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An octogenarian cowgirl takes on the 67-mile backbone of Santa Monica Mountains




81-year old Ruth Gerson prepares for her 67-mile ride down the Backbone Trail of the Santa Monica Mountains.
81-year old Ruth Gerson prepares for her 67-mile ride down the Backbone Trail of the Santa Monica Mountains.
John Rabe
81-year old Ruth Gerson prepares for her 67-mile ride down the Backbone Trail of the Santa Monica Mountains.
Ruth Gerson and her 19-year old palomino Crystal.
John Rabe
81-year old Ruth Gerson prepares for her 67-mile ride down the Backbone Trail of the Santa Monica Mountains.
Ruth Gerson is a longtime resident of the Santa Monica Mountains and an avid equestrian. She and four fellow riders embarked on a horseback ride across all 67 miles of the newly completed Backbone Trail on July 18, 2016. Shown here is the beginning of their journey at the Ray Miller Trailhead in Point Mugu State Park.
National Park Service
81-year old Ruth Gerson prepares for her 67-mile ride down the Backbone Trail of the Santa Monica Mountains.
(L-R) KPCC's John Rabe, Crystal the palomino mustang, and Ruth Gerson.
John Rabe


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UPDATE 7/26/2016: Great news! The National Parks Service tells us Ruth and her friends finished the ride Saturday afternoon as scheduled. -- John Rabe

It's Monday morning at a trailhead just off PCH by Point Mugu. Five women are beginning a long ride. They're taking a trail that starts here, runs north a couple of miles, then turns right and runs east for a long way, staying four to five miles from the coast, then dips south to take you down to Will Rogers State Historic Park in the Palisades.

Up, across and down, that's more than 67 miles. It's called the Backbone Trail because is traverses the bony spine of the Santa Monica Mountains, and the trail is finally open all the way from Roy Miller Trailhead to Will Rogers. 

The newly completed 67-mile Backbone Trail.
The newly completed 67-mile Backbone Trail.
National Park Service

You could drive from Point Mugu to the Palisades in minutes, but then you'd miss ... well, everything.

The leader of the Backbone Trail Cowgirls is Ruth Gerson, who is replicating a horse ride she took exactly 25 years ago, when the trail wasn't all one piece, and she had to ride across private property – usually with permission, she says.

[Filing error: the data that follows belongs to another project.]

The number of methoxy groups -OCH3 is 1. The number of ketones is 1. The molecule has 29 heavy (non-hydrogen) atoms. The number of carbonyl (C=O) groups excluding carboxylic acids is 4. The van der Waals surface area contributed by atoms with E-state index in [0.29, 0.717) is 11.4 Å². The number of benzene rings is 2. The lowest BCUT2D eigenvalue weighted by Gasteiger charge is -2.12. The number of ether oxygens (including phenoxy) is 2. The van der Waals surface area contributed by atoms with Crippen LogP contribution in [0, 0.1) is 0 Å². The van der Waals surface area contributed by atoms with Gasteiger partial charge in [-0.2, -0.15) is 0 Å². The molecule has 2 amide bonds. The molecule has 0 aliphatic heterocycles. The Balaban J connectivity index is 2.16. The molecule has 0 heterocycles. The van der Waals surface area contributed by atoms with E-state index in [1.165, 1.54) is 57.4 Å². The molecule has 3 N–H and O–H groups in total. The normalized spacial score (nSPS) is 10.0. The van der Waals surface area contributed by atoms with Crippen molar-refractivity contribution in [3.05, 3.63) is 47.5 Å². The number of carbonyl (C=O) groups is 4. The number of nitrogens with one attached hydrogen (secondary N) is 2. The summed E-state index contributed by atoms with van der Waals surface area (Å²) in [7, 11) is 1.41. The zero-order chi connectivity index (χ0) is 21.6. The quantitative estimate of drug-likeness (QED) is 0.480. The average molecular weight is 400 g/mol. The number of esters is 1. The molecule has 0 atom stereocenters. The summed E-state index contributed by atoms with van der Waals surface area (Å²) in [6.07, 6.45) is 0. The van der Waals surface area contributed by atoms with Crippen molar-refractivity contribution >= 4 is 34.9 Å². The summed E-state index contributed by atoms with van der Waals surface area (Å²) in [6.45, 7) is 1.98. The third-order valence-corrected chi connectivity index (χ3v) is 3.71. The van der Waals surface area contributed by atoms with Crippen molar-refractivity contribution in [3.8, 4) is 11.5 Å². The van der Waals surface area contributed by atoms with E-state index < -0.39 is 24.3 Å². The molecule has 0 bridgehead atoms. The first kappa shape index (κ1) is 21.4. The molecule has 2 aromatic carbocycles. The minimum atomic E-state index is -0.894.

Back then, "We were all endurance riders, so we trotted and moved out. It was only three days. This ride is gonna be at a walk; we're just taking it easy, and we're taking six days to do it." Which would put them in the Palisades on Saturday.

But back then, she also wasn't 81-years-old with eight surgeries on one hip alone.

Ruth Gerson is good to go ... once she gets up on the horse

Gerson was born in Brooklyn and came to California by train "at a time when you could walk between the train cars by pulling open the heavy doors, feeling the wind as you hopped across the connections and opened the door to the next train car."

She went to Pomona College for the "tennis, fencing, swimming, skiing, shooting, flying airplanes, riding horses for Kellogg Ranch, and other pursuits," then says she got her bachelor of science in psychology from UCLA, and taught at UCLA’s Fernald Center.

After years of moving around, Gerson finally settled down to live in the Santa Monica Mountains 40 years ago, where she lives with "a 19-year-old Mustang mare, a 10-year-old Buckskin mare, a 31-year-old sorrel mare, and a 29-year-old Spanish Mustang gelding."

You won't be surprised that one of the reasons she's doing this is to prove "age is no limitation for riders or horses." Also, she wants to publicize the trail finally being open and to"remind national parks and state parks that we need some trail camps along the Backbone Trail. We're able to make arrangements (they're sleeping in their trailers, driven by friends), but the average person can't just park here and ride the trail."

The group – supported by California State Parks, National Parks Service, the Santa Monica Mountains Conservancy,  the Santa Monica Mountains Trails Council, the Recreation & Equestrian Coalition and Park Watch Report – expects to finish the ride Saturday afternoon. You can follow their progress in daily updates online.